Mike Zimmer, the head coach in Minnesota, Jay Gruden, the head coach in Washington, Hue Jackson across the state in Cleveland, and Miami's new defensive coordinator Vance Joseph, are all keeping their eyes on Cincinnati's impending free agents. This is the unfortunate price a team pays for being successful.

The biggest root of the fear stems from possible subsequent inaction by the Bengals in free agency should they lose any of these players. The possibility of Andy Dalton losing both Jones and Mohamed Sanu after having such a stellar season with all of his weapons at his disposal seems criminal. Especially if the team would remain inactive and not spend the money they would be using on either/both to help refill the cabinet. Travis Benjamin, Rishard Matthews and Brian Quick could be decent bandaids to cover the wound.

Remember when prized defensive end Michael Johnson left for Tampa Bay in 2014 free agency? I'm sure you do, and while it worked out that he returned just a year later, they did a horrible job of replacing him before his return. Dontay Moch, Sam Montgomery and a third round selection in Will Clarke were the defensive end acquisitions that offseason. To wit, they also didn't even come close to spending the money they were reportedly offering Johnson to help other areas of the team. Danieal Manning, R.J. Stanford and Jason Campbell were their big outside free agents in 2014, with Manning and Stanford not even making the final roster. The icing on the cake is the team finishing dead-last in quarterback sacks that year because of their inaction.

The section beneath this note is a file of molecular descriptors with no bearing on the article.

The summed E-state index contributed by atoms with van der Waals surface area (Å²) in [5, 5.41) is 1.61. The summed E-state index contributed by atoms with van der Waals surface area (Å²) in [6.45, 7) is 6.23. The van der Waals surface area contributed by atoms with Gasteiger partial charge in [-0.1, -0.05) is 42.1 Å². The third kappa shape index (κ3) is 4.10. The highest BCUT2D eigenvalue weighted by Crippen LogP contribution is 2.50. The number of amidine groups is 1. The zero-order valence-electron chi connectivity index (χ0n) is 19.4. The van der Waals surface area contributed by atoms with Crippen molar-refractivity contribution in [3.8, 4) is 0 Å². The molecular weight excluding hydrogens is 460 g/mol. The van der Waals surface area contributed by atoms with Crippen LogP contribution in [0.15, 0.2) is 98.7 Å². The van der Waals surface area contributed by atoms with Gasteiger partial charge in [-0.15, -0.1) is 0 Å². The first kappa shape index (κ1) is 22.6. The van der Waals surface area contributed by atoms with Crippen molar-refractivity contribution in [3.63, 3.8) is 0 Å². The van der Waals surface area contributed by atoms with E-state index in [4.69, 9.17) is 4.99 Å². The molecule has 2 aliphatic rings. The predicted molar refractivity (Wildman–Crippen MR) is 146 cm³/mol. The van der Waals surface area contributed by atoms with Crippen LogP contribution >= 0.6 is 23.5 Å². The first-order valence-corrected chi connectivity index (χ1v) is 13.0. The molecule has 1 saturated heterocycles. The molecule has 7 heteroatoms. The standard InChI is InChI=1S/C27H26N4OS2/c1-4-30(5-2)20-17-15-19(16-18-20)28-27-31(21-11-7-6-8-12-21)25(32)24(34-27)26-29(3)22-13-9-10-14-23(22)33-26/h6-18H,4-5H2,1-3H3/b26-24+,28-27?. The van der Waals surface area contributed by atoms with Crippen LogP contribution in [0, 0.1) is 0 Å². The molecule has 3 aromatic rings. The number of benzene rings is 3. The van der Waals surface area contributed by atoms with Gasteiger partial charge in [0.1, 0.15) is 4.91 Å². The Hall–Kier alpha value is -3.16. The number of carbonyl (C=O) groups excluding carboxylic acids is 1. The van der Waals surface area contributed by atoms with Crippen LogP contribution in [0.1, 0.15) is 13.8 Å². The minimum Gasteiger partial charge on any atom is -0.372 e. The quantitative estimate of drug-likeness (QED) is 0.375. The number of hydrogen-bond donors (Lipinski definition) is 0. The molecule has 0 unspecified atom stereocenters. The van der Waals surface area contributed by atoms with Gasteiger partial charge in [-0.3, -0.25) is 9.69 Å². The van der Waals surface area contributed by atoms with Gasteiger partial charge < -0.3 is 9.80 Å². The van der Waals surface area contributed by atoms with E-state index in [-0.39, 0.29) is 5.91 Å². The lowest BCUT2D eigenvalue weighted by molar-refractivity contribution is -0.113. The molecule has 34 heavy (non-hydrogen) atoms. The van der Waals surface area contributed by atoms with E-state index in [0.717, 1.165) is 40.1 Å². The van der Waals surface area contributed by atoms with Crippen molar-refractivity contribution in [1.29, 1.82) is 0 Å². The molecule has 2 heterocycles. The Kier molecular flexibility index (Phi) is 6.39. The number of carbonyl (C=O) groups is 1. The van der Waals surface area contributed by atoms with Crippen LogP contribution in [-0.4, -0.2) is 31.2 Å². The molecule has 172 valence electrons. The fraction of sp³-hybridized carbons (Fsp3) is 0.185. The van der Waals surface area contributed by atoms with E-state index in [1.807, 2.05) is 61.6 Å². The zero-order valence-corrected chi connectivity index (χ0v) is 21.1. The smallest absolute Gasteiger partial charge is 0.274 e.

Obviously, I'm glossing over one facet to the inactive free agency strategy, which is to rely on the mostly-savvy draft moves they have made recently. The team felt Margus Hunt was up to the task of replacing Johnson, but it didn't work out. If Jones, Nelson and or Iloka leave in the secondary, the Bengals will likely rely more heavily on Darqueze Dennard, Josh Shaw, Derron Smith and Shawn Williams as fallback options. Obviously, the team wants to see if these players prove to be wise selections, but why not breed competition and make sure all the bases are covered by supplementing the team with some decent free agent acquisitions if their stars leave?

Former Bengals defensive lineman and current sports agent, John Thornton, recently proclaimed that other teams "envy" Cincinnati and the way they operate. That might be the case, but the postseason issues keep looming, so something has to change. Look at the Denver Broncos--in the past four years, they've made many splashy free agent moves, coaching changes and drafted well. It has culminated in two Super Bowl appearances in the span, including the win this year. John Elway and Gary Kubiak have publicly stated that owner Pat Bowlen told them he would provide them with all of the money needed to create a championship team. Can the same be said with the Bengals?

Trades, moving up in the draft and other swings-for-the-fences are other areas Cincinnati could explore to bolster their roster. They have made some interesting trades in recent years, and ones that have helped them to a certain extent, but it isn't a current necessity because of what they have built. Now, with a number of starters looking at hitting free agency, it might be something to look at.

While the Bengals have been operating well--particularly in the draft, the offseason is about two things when creating a winner: being actively wise in free agency and supplementing the team in the draft. The former just hasn't been happening and it doesn't seem coincidental the team hasn't been successful in January.